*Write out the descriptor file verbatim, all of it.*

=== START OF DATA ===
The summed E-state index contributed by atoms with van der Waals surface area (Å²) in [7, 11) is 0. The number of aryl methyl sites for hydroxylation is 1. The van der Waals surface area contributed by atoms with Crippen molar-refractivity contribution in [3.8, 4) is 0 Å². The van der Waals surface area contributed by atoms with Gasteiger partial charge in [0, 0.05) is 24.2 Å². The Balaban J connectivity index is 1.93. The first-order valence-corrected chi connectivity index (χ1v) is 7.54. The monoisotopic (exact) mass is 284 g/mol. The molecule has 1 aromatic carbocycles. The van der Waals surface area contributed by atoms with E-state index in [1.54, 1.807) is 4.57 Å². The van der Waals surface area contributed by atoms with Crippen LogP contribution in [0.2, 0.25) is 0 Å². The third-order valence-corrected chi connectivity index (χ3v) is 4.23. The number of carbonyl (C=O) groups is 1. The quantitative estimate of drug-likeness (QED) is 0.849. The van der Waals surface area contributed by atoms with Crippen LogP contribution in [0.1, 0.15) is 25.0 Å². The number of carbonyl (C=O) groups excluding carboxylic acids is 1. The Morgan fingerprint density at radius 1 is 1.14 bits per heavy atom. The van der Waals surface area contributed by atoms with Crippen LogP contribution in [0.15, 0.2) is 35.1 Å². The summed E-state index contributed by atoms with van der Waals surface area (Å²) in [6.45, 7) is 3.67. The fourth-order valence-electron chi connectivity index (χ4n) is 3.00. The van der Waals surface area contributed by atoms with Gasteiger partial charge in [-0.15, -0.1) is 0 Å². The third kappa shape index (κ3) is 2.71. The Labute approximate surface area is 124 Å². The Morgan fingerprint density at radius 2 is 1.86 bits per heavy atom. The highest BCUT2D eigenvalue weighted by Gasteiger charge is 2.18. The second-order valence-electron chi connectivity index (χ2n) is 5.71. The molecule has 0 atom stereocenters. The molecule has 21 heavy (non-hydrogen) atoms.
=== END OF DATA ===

The summed E-state index contributed by atoms with van der Waals surface area (Å²) in [7, 11) is 0. The number of aryl methyl sites for hydroxylation is 1. The van der Waals surface area contributed by atoms with Crippen molar-refractivity contribution in [3.8, 4) is 0 Å². The van der Waals surface area contributed by atoms with Gasteiger partial charge in [0, 0.05) is 24.2 Å². The Balaban J connectivity index is 1.93. The first-order valence-corrected chi connectivity index (χ1v) is 7.54. The monoisotopic (exact) mass is 284 g/mol. The molecule has 1 aromatic carbocycles. The van der Waals surface area contributed by atoms with E-state index in [1.54, 1.807) is 4.57 Å². The van der Waals surface area contributed by atoms with Crippen LogP contribution in [0.2, 0.25) is 0 Å². The third-order valence-corrected chi connectivity index (χ3v) is 4.23. The number of carbonyl (C=O) groups is 1. The quantitative estimate of drug-likeness (QED) is 0.849. The van der Waals surface area contributed by atoms with Crippen LogP contribution in [0.1, 0.15) is 25.0 Å². The number of carbonyl (C=O) groups excluding carboxylic acids is 1. The Morgan fingerprint density at radius 1 is 1.14 bits per heavy atom. The van der Waals surface area contributed by atoms with Crippen LogP contribution in [0.15, 0.2) is 35.1 Å². The summed E-state index contributed by atoms with van der Waals surface area (Å²) in [6.45, 7) is 3.67. The fourth-order valence-electron chi connectivity index (χ4n) is 3.00. The van der Waals surface area contributed by atoms with Gasteiger partial charge in [-0.15, -0.1) is 0 Å². The third kappa shape index (κ3) is 2.71. The Labute approximate surface area is 124 Å². The Morgan fingerprint density at radius 2 is 1.86 bits per heavy atom. The highest BCUT2D eigenvalue weighted by Gasteiger charge is 2.18. The second-order valence-electron chi connectivity index (χ2n) is 5.71. The molecule has 0 atom stereocenters. The molecule has 21 heavy (non-hydrogen) atoms.